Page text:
Okay, so the multiple files thing seems pretty unpopular. I figured it would probably be the most controversial, which is why I got it out of the way at the start.
To clarify, I am aware that Sass allows you to @import in a way that both compiles the result automatically (neat) and which can be done in the order of inheritance (_reset.scss, first for example).
My problem is with working in fragmented files in the file system; files which are listed out of inheritance/cascade order. I find it personally difficult to “see the wood for the trees” this way because I write CSS that doesn’t try to strictly deal in objects. In any case, inheritance happens and I’ve experienced front end teams struggling when one file is edited by one dev which has implications for another file.
A CSS file that contains all the CSS is an easier thing to review, because you see the whole picture. If I were to receive a pull request for a CSS partial, it would be considerably more difficult for me to judge its veracity. “Where does this fit in?” “What does it inherit from?” “Is it too specific too early?” “Have these styles been catered for already, in another form?” It’s not impossible to answer these questions between multiple files but it involves a lot of flitting about. I’d sooner look at “the CSS” and diff that.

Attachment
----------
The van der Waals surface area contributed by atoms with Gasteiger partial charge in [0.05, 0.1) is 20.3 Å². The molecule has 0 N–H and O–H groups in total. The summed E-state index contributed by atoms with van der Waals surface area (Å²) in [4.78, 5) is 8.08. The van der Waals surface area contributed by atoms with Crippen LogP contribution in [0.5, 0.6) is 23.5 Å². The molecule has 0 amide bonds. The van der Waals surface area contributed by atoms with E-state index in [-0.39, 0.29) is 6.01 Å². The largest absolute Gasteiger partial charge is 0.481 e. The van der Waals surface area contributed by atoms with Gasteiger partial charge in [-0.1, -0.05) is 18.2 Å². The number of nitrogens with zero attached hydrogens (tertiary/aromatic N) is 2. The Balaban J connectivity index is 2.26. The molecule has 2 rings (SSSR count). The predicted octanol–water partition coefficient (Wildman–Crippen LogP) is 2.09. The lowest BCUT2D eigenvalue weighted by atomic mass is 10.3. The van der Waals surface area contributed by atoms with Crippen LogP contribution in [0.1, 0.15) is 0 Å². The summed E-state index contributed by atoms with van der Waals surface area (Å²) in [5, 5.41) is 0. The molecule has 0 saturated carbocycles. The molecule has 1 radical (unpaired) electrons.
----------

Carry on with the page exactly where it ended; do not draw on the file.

Additionally, I don’t think that any application should be so complex that it needs any more than about 60Kb of CSS. If much more than that is needed to realize the intended interface, then I put it to you that the interface itself is an overly convoluted and contrary shit show. This happens a lot and it’s more a design and stakeholder management issue than an engineering / facilitation one, but there you have it.
Results for you may vary, of course, and I’ve read your reasoning with interest.